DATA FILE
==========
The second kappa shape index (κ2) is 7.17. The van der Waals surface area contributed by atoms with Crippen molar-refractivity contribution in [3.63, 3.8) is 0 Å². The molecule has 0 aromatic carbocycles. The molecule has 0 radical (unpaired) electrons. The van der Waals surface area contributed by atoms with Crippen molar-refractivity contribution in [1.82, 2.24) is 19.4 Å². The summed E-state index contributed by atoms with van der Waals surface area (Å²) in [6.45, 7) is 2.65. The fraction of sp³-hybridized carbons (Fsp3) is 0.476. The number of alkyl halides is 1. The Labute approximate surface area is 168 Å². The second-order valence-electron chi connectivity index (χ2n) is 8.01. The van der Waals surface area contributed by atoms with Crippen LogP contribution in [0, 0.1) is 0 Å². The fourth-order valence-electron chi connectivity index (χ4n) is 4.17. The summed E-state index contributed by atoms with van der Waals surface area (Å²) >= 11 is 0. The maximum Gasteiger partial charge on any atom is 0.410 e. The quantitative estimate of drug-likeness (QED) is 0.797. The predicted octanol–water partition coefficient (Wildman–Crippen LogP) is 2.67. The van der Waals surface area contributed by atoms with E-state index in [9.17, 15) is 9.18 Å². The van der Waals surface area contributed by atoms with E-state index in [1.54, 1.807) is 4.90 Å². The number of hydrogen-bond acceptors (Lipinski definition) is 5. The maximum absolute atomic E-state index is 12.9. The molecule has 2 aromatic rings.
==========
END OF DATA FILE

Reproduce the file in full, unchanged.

The second kappa shape index (κ2) is 7.17. The van der Waals surface area contributed by atoms with Crippen molar-refractivity contribution in [3.63, 3.8) is 0 Å². The molecule has 0 aromatic carbocycles. The molecule has 0 radical (unpaired) electrons. The van der Waals surface area contributed by atoms with Crippen molar-refractivity contribution in [1.82, 2.24) is 19.4 Å². The summed E-state index contributed by atoms with van der Waals surface area (Å²) in [6.45, 7) is 2.65. The fraction of sp³-hybridized carbons (Fsp3) is 0.476. The number of alkyl halides is 1. The Labute approximate surface area is 168 Å². The second-order valence-electron chi connectivity index (χ2n) is 8.01. The van der Waals surface area contributed by atoms with Crippen LogP contribution in [0, 0.1) is 0 Å². The fourth-order valence-electron chi connectivity index (χ4n) is 4.17. The summed E-state index contributed by atoms with van der Waals surface area (Å²) >= 11 is 0. The maximum Gasteiger partial charge on any atom is 0.410 e. The quantitative estimate of drug-likeness (QED) is 0.797. The predicted octanol–water partition coefficient (Wildman–Crippen LogP) is 2.67. The van der Waals surface area contributed by atoms with E-state index in [9.17, 15) is 9.18 Å². The van der Waals surface area contributed by atoms with E-state index in [1.54, 1.807) is 4.90 Å². The number of hydrogen-bond acceptors (Lipinski definition) is 5. The maximum absolute atomic E-state index is 12.9. The molecule has 2 aromatic rings.